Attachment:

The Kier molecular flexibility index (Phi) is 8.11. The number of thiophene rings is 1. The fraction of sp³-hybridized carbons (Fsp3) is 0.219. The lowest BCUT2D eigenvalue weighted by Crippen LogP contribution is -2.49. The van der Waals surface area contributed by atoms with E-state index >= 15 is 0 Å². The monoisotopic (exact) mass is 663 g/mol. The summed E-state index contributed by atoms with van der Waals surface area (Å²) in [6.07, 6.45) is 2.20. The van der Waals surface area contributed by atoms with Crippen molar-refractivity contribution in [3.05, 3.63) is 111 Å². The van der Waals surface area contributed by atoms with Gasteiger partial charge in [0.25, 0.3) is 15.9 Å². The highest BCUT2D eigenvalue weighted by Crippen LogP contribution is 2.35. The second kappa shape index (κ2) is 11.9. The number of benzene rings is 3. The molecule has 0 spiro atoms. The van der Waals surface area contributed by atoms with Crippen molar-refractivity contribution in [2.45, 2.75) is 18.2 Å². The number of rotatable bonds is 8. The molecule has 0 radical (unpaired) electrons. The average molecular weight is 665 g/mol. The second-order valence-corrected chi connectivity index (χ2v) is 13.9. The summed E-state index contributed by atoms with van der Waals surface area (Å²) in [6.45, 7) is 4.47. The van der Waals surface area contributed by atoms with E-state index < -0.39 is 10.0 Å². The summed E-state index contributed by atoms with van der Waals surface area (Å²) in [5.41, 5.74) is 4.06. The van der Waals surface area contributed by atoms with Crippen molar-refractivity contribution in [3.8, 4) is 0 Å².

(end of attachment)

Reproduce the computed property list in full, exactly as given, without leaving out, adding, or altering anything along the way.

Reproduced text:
The Kier molecular flexibility index (Phi) is 8.11. The number of thiophene rings is 1. The fraction of sp³-hybridized carbons (Fsp3) is 0.219. The lowest BCUT2D eigenvalue weighted by Crippen LogP contribution is -2.49. The van der Waals surface area contributed by atoms with E-state index >= 15 is 0 Å². The monoisotopic (exact) mass is 663 g/mol. The summed E-state index contributed by atoms with van der Waals surface area (Å²) in [6.07, 6.45) is 2.20. The van der Waals surface area contributed by atoms with Crippen molar-refractivity contribution in [3.05, 3.63) is 111 Å². The van der Waals surface area contributed by atoms with Gasteiger partial charge in [0.25, 0.3) is 15.9 Å². The highest BCUT2D eigenvalue weighted by Crippen LogP contribution is 2.35. The second kappa shape index (κ2) is 11.9. The number of benzene rings is 3. The molecule has 0 spiro atoms. The van der Waals surface area contributed by atoms with Crippen molar-refractivity contribution in [2.45, 2.75) is 18.2 Å². The number of rotatable bonds is 8. The molecule has 0 radical (unpaired) electrons. The average molecular weight is 665 g/mol. The second-order valence-corrected chi connectivity index (χ2v) is 13.9. The summed E-state index contributed by atoms with van der Waals surface area (Å²) in [6.45, 7) is 4.47. The van der Waals surface area contributed by atoms with E-state index < -0.39 is 10.0 Å². The summed E-state index contributed by atoms with van der Waals surface area (Å²) in [5.41, 5.74) is 4.06. The van der Waals surface area contributed by atoms with Crippen molar-refractivity contribution in [3.8, 4) is 0 Å².